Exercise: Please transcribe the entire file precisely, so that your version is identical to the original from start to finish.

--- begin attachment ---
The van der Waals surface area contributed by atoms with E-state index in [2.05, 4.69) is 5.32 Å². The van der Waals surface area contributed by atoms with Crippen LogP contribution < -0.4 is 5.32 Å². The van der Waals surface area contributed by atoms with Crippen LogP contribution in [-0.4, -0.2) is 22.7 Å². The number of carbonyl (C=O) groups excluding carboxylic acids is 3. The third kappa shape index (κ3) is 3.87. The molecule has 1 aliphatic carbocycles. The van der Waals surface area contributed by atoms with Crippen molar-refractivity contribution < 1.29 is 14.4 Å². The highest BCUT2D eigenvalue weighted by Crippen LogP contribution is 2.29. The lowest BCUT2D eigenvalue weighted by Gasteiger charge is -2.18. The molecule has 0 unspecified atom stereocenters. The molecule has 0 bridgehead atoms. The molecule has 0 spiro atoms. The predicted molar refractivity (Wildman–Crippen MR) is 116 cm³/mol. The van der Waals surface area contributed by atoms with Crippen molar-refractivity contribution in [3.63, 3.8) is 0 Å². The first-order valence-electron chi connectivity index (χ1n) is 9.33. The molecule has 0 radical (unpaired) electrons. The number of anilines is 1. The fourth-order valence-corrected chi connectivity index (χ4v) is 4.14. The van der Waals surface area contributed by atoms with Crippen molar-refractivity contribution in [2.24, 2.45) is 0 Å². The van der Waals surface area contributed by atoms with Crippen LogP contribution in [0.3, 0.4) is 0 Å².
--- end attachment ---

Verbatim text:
The van der Waals surface area contributed by atoms with E-state index in [2.05, 4.69) is 5.32 Å². The van der Waals surface area contributed by atoms with Crippen LogP contribution < -0.4 is 5.32 Å². The van der Waals surface area contributed by atoms with Crippen LogP contribution in [-0.4, -0.2) is 22.7 Å². The number of carbonyl (C=O) groups excluding carboxylic acids is 3. The third kappa shape index (κ3) is 3.87. The molecule has 1 aliphatic carbocycles. The van der Waals surface area contributed by atoms with Crippen molar-refractivity contribution < 1.29 is 14.4 Å². The highest BCUT2D eigenvalue weighted by Crippen LogP contribution is 2.29. The lowest BCUT2D eigenvalue weighted by Gasteiger charge is -2.18. The molecule has 0 unspecified atom stereocenters. The molecule has 0 bridgehead atoms. The molecule has 0 spiro atoms. The predicted molar refractivity (Wildman–Crippen MR) is 116 cm³/mol. The van der Waals surface area contributed by atoms with Crippen molar-refractivity contribution in [3.63, 3.8) is 0 Å². The first-order valence-electron chi connectivity index (χ1n) is 9.33. The molecule has 0 radical (unpaired) electrons. The number of anilines is 1. The fourth-order valence-corrected chi connectivity index (χ4v) is 4.14. The van der Waals surface area contributed by atoms with Crippen molar-refractivity contribution in [2.24, 2.45) is 0 Å². The van der Waals surface area contributed by atoms with Crippen LogP contribution in [0.3, 0.4) is 0 Å².